As of September 22, 2014, the NIDDK Clearinghouses Publication Catalog and Image
Library sites will be unavailable until further notice.
Although you will not be able to order publications, you can view, download, and print them by using the links below.
For urgent matters, please send an email to email@example.com.
Comparing Tests for Diabetes and Prediabetes: A Quick Reference Guide
On this page:
- Confirming Diagnosis of Type 2 Diabetes and Prediabetes
- Interpreting Laboratory Results
- Comparing Diabetes Blood Tests
- Comparing Diagnoses
This fact sheet compares the following tests:
- A1C test
- fasting plasma glucose (FPG) test
- oral glucose tolerance test (OGTT)
- random plasma glucose (RPG) test
In addition, the National Diabetes Education Program (NDEP) offers a pocket guide, Diabetes Numbers At-a-Glance, which can be ordered at www.ndep.nih.gov. Both resources utilize current American Diabetes Association (ADA) clinical recommendations for diagnosing and managing diabetes and prediabetes.1
Confirming Diagnosis of Type 2 Diabetes and Prediabetes
Diagnosis must be confirmed unless symptoms are present. Repeat the test using one of the following methods:
- Repeat the same test on a different day—preferred.
- If two different tests are used—e.g., FPG and A1C—and both indicate diabetes, consider the diagnosis confirmed.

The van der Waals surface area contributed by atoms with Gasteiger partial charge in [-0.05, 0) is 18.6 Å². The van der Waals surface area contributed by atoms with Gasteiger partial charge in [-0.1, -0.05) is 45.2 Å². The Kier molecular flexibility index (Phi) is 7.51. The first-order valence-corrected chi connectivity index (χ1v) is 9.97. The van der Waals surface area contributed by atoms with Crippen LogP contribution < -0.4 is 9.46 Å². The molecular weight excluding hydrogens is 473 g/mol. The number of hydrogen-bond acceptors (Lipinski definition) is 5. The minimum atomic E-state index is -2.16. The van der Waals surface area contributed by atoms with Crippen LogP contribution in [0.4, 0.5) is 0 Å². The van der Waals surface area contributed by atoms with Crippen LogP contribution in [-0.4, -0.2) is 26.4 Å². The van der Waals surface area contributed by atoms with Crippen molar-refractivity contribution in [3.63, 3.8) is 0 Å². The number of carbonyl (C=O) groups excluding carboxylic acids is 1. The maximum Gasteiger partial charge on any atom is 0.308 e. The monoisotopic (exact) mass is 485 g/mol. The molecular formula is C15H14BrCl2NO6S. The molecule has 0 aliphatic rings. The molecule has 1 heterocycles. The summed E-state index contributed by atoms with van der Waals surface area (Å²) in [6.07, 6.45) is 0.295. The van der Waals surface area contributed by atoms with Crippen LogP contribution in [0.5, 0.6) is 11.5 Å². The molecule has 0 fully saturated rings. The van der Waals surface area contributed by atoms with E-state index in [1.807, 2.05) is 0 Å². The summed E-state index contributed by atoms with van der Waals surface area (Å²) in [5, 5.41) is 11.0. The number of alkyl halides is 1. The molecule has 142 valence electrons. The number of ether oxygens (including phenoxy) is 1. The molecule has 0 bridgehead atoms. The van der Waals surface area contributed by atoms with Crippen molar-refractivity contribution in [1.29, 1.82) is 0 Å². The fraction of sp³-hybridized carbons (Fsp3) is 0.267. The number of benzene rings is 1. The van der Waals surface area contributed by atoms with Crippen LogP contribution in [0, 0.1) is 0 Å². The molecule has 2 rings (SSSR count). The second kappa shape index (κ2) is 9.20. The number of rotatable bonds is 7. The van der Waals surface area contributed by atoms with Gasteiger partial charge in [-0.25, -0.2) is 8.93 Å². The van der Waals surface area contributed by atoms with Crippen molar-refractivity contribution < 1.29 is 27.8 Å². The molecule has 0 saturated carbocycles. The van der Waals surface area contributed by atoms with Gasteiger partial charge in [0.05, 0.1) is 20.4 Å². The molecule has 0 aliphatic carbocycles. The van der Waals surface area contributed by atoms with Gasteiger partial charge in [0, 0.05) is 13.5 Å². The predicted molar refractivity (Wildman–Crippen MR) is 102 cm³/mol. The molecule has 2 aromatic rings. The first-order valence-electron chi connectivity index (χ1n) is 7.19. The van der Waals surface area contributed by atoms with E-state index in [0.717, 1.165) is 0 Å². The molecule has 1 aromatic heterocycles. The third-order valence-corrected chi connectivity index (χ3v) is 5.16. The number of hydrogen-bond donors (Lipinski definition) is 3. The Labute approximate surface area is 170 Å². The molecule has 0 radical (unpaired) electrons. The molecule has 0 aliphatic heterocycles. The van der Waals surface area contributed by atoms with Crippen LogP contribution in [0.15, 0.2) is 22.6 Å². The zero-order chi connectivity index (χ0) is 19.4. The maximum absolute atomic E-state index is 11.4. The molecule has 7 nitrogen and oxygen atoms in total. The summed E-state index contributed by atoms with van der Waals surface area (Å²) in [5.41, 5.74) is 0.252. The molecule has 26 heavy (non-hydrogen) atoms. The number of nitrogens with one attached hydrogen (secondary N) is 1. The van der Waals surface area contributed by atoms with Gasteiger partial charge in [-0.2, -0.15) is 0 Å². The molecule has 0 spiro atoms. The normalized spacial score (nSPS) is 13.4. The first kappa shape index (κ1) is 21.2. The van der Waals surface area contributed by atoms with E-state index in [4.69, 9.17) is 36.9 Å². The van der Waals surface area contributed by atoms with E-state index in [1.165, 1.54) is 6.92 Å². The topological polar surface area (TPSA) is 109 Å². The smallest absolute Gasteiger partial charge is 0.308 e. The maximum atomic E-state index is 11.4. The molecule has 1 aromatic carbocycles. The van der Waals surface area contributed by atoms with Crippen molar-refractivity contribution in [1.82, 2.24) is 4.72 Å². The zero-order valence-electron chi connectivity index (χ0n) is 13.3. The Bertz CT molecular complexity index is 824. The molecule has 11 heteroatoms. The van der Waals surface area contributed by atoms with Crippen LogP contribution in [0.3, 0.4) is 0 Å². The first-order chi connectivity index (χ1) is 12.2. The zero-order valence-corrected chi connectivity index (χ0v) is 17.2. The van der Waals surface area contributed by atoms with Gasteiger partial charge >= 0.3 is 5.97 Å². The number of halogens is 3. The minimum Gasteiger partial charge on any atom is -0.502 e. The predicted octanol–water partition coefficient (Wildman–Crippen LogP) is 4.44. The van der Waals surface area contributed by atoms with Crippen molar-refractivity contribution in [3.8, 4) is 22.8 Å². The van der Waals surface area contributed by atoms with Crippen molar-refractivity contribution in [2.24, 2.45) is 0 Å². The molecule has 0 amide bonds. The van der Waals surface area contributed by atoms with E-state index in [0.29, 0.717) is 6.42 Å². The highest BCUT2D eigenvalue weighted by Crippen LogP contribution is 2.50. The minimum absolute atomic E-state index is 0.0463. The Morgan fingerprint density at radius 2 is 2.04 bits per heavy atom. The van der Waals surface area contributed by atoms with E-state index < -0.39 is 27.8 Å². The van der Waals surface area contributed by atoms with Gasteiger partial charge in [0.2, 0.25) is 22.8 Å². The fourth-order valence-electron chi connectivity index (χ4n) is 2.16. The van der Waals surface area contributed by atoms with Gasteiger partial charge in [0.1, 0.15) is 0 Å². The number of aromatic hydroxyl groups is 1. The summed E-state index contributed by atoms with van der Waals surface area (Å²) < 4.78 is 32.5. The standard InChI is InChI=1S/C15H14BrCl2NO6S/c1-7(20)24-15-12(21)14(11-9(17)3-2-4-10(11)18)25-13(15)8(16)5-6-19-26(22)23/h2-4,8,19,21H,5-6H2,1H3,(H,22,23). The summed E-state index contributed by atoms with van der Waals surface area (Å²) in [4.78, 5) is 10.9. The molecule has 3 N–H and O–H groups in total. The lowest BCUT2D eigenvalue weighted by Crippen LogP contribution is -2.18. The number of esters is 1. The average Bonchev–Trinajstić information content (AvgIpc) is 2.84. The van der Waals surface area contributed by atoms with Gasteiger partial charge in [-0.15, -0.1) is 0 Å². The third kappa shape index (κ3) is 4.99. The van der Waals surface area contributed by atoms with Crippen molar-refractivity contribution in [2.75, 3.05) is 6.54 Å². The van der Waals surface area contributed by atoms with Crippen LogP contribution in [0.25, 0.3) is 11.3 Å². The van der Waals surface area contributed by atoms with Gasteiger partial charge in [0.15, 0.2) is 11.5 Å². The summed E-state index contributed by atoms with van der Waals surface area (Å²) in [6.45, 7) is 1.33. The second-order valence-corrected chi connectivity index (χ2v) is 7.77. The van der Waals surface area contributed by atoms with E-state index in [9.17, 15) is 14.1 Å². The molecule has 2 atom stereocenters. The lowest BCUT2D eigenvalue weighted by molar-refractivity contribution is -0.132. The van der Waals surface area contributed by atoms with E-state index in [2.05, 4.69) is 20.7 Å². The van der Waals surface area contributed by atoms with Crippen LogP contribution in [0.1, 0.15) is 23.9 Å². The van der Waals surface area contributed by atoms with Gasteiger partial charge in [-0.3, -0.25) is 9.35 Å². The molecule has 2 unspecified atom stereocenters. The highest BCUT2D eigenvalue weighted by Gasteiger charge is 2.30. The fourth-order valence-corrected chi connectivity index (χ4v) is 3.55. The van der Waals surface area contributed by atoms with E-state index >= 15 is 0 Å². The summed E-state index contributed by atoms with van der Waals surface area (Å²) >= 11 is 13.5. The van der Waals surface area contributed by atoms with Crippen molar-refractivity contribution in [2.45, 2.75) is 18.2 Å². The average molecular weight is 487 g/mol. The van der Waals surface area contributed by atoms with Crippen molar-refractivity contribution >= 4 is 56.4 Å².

- If the two different tests are discordant, repeat the test that is above the diagnostic cut point.
If diagnosis cannot be confirmed using the results of two tests, but at least one test indicates high risk, health care providers may wish to follow the patient closely and retest in 3 to 6 months.1
Interpreting Laboratory Results
When interpreting laboratory results health care providers should
- consider that all laboratory test results represent a range, rather than an exact number2
- be informed about the A1C assay methods used by their laboratory2
- send blood samples for diagnosis to a laboratory that uses an NGSP-certified method for A1C analysis to ensure the results are standardized3
- consider the possibility of interference in the A1C test when a result is above 15% or is at odds with other diabetes test results1